Man-Made Pressures Have Attributed to Decline in Population of Pollinating Insects

Man-Made Pressures Have Attributed to Decline in Population of Pollinating Insec

Scientists have said that human actions have resulted to reduce the population of honeybees, bumblebees, and other insect pollinators. Mostly man-made pressures are responsible for the decline in population of the world's pollinating insects.

Intensive farming, climate change, spread of alien species and diseases are the major factors to attribute to the continued global decline.

The situations have become so serious that the scientists are worrying about the ability to supply adequate nutrients and dietary diversity to the world's growing population. The pollinators are very essential for many fruit, vegetable, seed, nut, and oil crops around the world.

Honeybees, bumblebees and other pollinating insects help them pollinate. But, since 1961, the number of crops grown around the world has grown so much that requirement for pollination has gone up three times.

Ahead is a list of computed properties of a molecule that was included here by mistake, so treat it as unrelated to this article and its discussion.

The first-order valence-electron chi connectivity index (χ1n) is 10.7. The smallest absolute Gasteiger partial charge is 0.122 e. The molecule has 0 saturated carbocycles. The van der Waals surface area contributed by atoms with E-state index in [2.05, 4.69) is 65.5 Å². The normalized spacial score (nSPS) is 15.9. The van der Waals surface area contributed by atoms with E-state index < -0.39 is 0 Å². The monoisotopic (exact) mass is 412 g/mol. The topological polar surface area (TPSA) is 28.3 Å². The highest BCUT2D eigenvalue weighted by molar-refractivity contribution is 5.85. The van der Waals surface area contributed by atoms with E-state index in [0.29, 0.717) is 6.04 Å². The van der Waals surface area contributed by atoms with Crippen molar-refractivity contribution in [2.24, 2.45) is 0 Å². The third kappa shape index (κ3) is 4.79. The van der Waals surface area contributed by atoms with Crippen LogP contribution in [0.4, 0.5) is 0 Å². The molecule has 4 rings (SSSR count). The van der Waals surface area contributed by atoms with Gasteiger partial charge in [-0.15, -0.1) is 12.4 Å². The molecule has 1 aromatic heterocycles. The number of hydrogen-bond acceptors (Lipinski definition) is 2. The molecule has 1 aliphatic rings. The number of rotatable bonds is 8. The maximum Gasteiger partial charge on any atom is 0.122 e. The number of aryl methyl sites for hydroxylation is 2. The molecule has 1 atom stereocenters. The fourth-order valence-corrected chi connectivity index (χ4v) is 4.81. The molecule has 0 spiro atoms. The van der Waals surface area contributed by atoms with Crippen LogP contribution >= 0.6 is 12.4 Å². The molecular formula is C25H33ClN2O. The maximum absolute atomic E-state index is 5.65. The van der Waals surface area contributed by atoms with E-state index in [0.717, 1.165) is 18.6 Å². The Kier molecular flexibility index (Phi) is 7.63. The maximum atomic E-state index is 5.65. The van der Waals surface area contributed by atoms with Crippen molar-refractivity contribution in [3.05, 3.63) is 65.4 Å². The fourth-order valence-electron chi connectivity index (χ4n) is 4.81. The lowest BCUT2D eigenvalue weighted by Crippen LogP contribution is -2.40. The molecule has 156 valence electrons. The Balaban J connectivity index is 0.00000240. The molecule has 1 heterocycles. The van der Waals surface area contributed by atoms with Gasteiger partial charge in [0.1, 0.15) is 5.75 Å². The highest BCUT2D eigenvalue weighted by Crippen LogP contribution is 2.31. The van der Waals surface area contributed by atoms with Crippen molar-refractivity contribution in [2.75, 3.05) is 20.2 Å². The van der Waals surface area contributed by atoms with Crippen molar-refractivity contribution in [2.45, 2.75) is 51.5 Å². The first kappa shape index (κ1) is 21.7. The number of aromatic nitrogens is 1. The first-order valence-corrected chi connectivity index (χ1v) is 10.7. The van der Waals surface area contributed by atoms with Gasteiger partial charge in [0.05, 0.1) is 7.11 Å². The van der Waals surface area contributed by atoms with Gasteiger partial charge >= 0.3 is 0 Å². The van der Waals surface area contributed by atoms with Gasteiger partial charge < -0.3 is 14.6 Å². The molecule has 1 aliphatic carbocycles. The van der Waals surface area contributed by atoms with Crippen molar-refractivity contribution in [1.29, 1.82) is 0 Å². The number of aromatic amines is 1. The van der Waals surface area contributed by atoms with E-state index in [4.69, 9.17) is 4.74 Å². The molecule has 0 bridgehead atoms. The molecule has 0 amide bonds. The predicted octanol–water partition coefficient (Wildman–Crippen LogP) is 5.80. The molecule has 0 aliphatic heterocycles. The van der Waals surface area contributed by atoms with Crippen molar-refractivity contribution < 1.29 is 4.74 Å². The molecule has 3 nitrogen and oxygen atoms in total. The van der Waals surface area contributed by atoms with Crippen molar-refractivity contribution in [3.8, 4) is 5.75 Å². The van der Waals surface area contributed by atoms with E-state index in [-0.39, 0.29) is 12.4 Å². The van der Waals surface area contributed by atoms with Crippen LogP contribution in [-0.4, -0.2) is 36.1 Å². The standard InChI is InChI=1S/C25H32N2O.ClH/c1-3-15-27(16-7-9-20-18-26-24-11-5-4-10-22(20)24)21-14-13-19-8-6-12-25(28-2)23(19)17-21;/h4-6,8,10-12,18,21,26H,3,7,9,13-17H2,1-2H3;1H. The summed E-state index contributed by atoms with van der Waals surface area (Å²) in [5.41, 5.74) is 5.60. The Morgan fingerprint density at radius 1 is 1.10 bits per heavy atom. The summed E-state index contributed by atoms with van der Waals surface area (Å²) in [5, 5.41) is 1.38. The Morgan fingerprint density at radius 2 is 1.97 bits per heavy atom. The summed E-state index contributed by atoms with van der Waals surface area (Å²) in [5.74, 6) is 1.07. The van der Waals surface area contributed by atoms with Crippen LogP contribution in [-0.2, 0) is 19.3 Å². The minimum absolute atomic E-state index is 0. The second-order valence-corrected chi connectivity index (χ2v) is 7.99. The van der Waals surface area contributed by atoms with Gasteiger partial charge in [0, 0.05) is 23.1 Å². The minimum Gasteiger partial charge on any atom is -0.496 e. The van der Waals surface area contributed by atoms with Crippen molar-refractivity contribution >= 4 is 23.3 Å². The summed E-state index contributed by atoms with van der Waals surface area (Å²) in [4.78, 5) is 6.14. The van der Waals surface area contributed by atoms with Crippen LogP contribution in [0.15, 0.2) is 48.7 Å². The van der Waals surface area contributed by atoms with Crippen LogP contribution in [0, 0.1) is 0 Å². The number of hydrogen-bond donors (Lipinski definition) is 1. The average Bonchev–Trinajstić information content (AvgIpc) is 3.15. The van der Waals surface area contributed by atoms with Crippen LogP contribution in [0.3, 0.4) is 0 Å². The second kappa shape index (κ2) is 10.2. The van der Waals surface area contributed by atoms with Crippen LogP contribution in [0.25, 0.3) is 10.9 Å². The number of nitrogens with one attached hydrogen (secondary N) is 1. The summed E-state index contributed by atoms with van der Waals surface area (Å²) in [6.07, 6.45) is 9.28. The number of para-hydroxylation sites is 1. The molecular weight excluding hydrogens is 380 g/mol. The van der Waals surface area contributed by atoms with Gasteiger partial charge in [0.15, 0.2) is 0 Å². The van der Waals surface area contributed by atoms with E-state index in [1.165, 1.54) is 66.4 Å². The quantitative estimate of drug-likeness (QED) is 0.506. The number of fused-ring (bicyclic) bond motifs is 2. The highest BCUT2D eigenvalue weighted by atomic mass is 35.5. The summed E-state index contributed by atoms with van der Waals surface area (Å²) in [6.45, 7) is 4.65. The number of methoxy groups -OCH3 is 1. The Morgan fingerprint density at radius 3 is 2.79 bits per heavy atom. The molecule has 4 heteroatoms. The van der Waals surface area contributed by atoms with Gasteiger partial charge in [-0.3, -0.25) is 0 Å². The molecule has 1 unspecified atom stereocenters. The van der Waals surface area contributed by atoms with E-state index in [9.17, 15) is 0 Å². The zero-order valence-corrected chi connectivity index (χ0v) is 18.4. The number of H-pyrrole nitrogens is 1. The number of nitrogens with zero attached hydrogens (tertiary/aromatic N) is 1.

According to experts, yields of three-quarters of crops are improved by the pollinating insects. Moreover, up to 94% of wild flowering plants rely on pollinating insects for reproduction.

"There is no single smoking gun behind pollinator declines. Pollinators face many threats and it's likely that these combine to exacerbate the negative impacts of each", says Dr. Adam Vanbergen from NERC's Centre for Ecology & Hydrology, lead author of the report.

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